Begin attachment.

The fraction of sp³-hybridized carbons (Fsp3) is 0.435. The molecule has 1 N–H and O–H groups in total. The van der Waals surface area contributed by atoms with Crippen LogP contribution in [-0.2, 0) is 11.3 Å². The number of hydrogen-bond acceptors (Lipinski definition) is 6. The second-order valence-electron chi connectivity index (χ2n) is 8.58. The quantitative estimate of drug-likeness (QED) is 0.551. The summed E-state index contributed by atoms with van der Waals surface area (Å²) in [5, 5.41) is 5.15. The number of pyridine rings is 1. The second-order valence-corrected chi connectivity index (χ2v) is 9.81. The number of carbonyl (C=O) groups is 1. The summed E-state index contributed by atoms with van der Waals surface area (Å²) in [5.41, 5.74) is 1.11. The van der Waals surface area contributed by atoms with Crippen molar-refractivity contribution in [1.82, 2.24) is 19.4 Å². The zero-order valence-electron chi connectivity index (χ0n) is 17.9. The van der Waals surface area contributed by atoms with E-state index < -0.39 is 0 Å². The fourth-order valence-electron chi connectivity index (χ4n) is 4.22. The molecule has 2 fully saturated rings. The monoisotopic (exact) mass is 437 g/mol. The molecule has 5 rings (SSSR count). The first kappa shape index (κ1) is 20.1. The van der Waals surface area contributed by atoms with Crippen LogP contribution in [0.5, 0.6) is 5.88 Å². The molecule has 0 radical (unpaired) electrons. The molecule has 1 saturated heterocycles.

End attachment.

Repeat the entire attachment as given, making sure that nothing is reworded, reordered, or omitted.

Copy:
The fraction of sp³-hybridized carbons (Fsp3) is 0.435. The molecule has 1 N–H and O–H groups in total. The van der Waals surface area contributed by atoms with Crippen LogP contribution in [-0.2, 0) is 11.3 Å². The number of hydrogen-bond acceptors (Lipinski definition) is 6. The second-order valence-electron chi connectivity index (χ2n) is 8.58. The quantitative estimate of drug-likeness (QED) is 0.551. The summed E-state index contributed by atoms with van der Waals surface area (Å²) in [5, 5.41) is 5.15. The number of pyridine rings is 1. The second-order valence-corrected chi connectivity index (χ2v) is 9.81. The number of carbonyl (C=O) groups is 1. The summed E-state index contributed by atoms with van der Waals surface area (Å²) in [5.41, 5.74) is 1.11. The van der Waals surface area contributed by atoms with Crippen molar-refractivity contribution in [1.82, 2.24) is 19.4 Å². The zero-order valence-electron chi connectivity index (χ0n) is 17.9. The van der Waals surface area contributed by atoms with E-state index < -0.39 is 0 Å². The fourth-order valence-electron chi connectivity index (χ4n) is 4.22. The molecule has 2 fully saturated rings. The monoisotopic (exact) mass is 437 g/mol. The molecule has 5 rings (SSSR count). The first kappa shape index (κ1) is 20.1. The van der Waals surface area contributed by atoms with Crippen LogP contribution in [0.5, 0.6) is 5.88 Å². The molecule has 0 radical (unpaired) electrons. The molecule has 1 saturated heterocycles.